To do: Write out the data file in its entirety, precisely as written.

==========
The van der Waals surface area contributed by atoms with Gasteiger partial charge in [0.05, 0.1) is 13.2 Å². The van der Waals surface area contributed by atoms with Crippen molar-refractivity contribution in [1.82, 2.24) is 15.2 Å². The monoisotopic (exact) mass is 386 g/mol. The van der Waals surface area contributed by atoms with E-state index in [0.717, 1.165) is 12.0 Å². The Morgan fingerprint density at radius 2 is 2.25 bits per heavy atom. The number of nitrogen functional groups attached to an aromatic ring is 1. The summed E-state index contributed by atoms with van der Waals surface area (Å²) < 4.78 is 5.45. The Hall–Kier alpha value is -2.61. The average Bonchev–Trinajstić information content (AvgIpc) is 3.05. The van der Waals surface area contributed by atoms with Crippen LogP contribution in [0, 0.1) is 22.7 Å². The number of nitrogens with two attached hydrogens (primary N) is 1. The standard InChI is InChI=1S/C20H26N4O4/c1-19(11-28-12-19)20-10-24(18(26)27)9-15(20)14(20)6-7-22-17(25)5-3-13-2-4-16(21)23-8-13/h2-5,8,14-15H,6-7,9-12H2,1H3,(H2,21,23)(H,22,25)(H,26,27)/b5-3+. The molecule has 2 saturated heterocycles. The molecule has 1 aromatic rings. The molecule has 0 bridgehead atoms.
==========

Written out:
The van der Waals surface area contributed by atoms with Gasteiger partial charge in [0.05, 0.1) is 13.2 Å². The van der Waals surface area contributed by atoms with Crippen molar-refractivity contribution in [1.82, 2.24) is 15.2 Å². The monoisotopic (exact) mass is 386 g/mol. The van der Waals surface area contributed by atoms with E-state index in [0.717, 1.165) is 12.0 Å². The Morgan fingerprint density at radius 2 is 2.25 bits per heavy atom. The number of nitrogen functional groups attached to an aromatic ring is 1. The summed E-state index contributed by atoms with van der Waals surface area (Å²) < 4.78 is 5.45. The Hall–Kier alpha value is -2.61. The average Bonchev–Trinajstić information content (AvgIpc) is 3.05. The van der Waals surface area contributed by atoms with Crippen LogP contribution in [0, 0.1) is 22.7 Å². The number of nitrogens with two attached hydrogens (primary N) is 1. The standard InChI is InChI=1S/C20H26N4O4/c1-19(11-28-12-19)20-10-24(18(26)27)9-15(20)14(20)6-7-22-17(25)5-3-13-2-4-16(21)23-8-13/h2-5,8,14-15H,6-7,9-12H2,1H3,(H2,21,23)(H,22,25)(H,26,27)/b5-3+. The molecule has 2 saturated heterocycles. The molecule has 1 aromatic rings. The molecule has 0 bridgehead atoms.